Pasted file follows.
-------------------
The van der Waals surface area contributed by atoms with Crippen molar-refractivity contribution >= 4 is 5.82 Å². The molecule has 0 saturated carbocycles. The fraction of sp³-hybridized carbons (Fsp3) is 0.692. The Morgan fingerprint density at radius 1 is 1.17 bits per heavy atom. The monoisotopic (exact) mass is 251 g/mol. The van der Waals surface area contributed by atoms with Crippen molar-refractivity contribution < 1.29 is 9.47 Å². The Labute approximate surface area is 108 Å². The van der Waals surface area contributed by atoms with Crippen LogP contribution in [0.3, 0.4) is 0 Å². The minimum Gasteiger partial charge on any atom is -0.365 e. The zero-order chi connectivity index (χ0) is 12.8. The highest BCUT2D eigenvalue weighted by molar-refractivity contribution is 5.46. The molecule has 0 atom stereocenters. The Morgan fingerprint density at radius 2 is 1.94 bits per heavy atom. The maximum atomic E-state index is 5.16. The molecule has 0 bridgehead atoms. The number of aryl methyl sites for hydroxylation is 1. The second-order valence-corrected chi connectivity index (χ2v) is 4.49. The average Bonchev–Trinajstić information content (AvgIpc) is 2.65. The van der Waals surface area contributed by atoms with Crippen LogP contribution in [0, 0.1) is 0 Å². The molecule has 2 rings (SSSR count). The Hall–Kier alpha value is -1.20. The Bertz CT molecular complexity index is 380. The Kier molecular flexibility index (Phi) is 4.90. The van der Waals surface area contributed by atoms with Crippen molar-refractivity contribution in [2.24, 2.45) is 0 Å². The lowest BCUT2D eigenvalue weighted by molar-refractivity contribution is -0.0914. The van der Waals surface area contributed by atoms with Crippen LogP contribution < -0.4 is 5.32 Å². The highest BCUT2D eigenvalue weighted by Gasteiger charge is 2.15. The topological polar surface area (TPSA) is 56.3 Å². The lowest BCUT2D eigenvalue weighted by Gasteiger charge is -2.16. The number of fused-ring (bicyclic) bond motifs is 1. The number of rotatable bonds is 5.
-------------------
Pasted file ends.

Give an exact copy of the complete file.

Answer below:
The van der Waals surface area contributed by atoms with Crippen molar-refractivity contribution >= 4 is 5.82 Å². The molecule has 0 saturated carbocycles. The fraction of sp³-hybridized carbons (Fsp3) is 0.692. The Morgan fingerprint density at radius 1 is 1.17 bits per heavy atom. The monoisotopic (exact) mass is 251 g/mol. The van der Waals surface area contributed by atoms with Crippen molar-refractivity contribution < 1.29 is 9.47 Å². The Labute approximate surface area is 108 Å². The van der Waals surface area contributed by atoms with Crippen LogP contribution in [0.3, 0.4) is 0 Å². The minimum Gasteiger partial charge on any atom is -0.365 e. The zero-order chi connectivity index (χ0) is 12.8. The highest BCUT2D eigenvalue weighted by molar-refractivity contribution is 5.46. The molecule has 0 atom stereocenters. The Morgan fingerprint density at radius 2 is 1.94 bits per heavy atom. The maximum atomic E-state index is 5.16. The molecule has 0 bridgehead atoms. The number of aryl methyl sites for hydroxylation is 1. The second-order valence-corrected chi connectivity index (χ2v) is 4.49. The average Bonchev–Trinajstić information content (AvgIpc) is 2.65. The van der Waals surface area contributed by atoms with Crippen LogP contribution in [0, 0.1) is 0 Å². The molecule has 2 rings (SSSR count). The Hall–Kier alpha value is -1.20. The Bertz CT molecular complexity index is 380. The Kier molecular flexibility index (Phi) is 4.90. The van der Waals surface area contributed by atoms with Crippen molar-refractivity contribution in [2.24, 2.45) is 0 Å². The lowest BCUT2D eigenvalue weighted by molar-refractivity contribution is -0.0914. The van der Waals surface area contributed by atoms with Crippen LogP contribution < -0.4 is 5.32 Å². The highest BCUT2D eigenvalue weighted by Gasteiger charge is 2.15. The topological polar surface area (TPSA) is 56.3 Å². The lowest BCUT2D eigenvalue weighted by Gasteiger charge is -2.16. The number of fused-ring (bicyclic) bond motifs is 1. The number of rotatable bonds is 5.